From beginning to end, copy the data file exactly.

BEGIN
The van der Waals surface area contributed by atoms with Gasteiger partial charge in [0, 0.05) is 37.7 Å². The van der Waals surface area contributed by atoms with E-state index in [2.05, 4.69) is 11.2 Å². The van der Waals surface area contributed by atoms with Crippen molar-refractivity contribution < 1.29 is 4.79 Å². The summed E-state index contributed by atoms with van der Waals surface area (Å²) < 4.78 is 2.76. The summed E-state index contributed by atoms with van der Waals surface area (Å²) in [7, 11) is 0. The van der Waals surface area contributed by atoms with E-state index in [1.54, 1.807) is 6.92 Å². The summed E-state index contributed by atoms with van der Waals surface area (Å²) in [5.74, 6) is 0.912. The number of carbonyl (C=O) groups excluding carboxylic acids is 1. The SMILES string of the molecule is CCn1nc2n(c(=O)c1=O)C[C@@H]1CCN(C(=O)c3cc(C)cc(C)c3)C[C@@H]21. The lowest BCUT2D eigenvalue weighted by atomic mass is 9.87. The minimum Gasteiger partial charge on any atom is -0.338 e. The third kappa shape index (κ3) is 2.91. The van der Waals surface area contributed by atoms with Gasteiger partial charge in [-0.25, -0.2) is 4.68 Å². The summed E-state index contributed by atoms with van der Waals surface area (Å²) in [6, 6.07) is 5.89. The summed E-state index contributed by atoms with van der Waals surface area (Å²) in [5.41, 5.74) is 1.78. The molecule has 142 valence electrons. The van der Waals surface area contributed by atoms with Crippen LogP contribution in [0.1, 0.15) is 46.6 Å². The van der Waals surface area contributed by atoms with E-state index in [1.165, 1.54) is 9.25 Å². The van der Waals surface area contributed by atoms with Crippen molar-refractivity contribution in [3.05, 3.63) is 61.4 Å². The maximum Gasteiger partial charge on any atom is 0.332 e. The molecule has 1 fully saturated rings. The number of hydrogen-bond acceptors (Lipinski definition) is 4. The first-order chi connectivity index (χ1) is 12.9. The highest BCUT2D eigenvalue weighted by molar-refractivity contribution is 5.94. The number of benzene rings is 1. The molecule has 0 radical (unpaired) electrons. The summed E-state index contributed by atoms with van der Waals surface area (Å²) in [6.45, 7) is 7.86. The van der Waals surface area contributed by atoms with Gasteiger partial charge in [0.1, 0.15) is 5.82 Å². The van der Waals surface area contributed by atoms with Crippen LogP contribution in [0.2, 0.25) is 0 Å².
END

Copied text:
The van der Waals surface area contributed by atoms with Gasteiger partial charge in [0, 0.05) is 37.7 Å². The van der Waals surface area contributed by atoms with E-state index in [2.05, 4.69) is 11.2 Å². The van der Waals surface area contributed by atoms with Crippen molar-refractivity contribution < 1.29 is 4.79 Å². The summed E-state index contributed by atoms with van der Waals surface area (Å²) < 4.78 is 2.76. The summed E-state index contributed by atoms with van der Waals surface area (Å²) in [7, 11) is 0. The van der Waals surface area contributed by atoms with E-state index in [1.54, 1.807) is 6.92 Å². The summed E-state index contributed by atoms with van der Waals surface area (Å²) in [5.74, 6) is 0.912. The number of carbonyl (C=O) groups excluding carboxylic acids is 1. The SMILES string of the molecule is CCn1nc2n(c(=O)c1=O)C[C@@H]1CCN(C(=O)c3cc(C)cc(C)c3)C[C@@H]21. The lowest BCUT2D eigenvalue weighted by atomic mass is 9.87. The minimum Gasteiger partial charge on any atom is -0.338 e. The third kappa shape index (κ3) is 2.91. The van der Waals surface area contributed by atoms with Gasteiger partial charge in [-0.25, -0.2) is 4.68 Å². The summed E-state index contributed by atoms with van der Waals surface area (Å²) in [6, 6.07) is 5.89. The summed E-state index contributed by atoms with van der Waals surface area (Å²) in [5.41, 5.74) is 1.78. The molecule has 142 valence electrons. The van der Waals surface area contributed by atoms with Crippen LogP contribution in [0.1, 0.15) is 46.6 Å². The van der Waals surface area contributed by atoms with E-state index in [1.165, 1.54) is 9.25 Å². The van der Waals surface area contributed by atoms with Crippen molar-refractivity contribution in [3.05, 3.63) is 61.4 Å². The maximum Gasteiger partial charge on any atom is 0.332 e. The molecule has 1 fully saturated rings. The number of hydrogen-bond acceptors (Lipinski definition) is 4. The first-order chi connectivity index (χ1) is 12.9. The highest BCUT2D eigenvalue weighted by molar-refractivity contribution is 5.94. The number of benzene rings is 1. The molecule has 0 radical (unpaired) electrons. The summed E-state index contributed by atoms with van der Waals surface area (Å²) in [6.45, 7) is 7.86. The van der Waals surface area contributed by atoms with Gasteiger partial charge in [0.1, 0.15) is 5.82 Å². The van der Waals surface area contributed by atoms with Crippen LogP contribution in [0.2, 0.25) is 0 Å².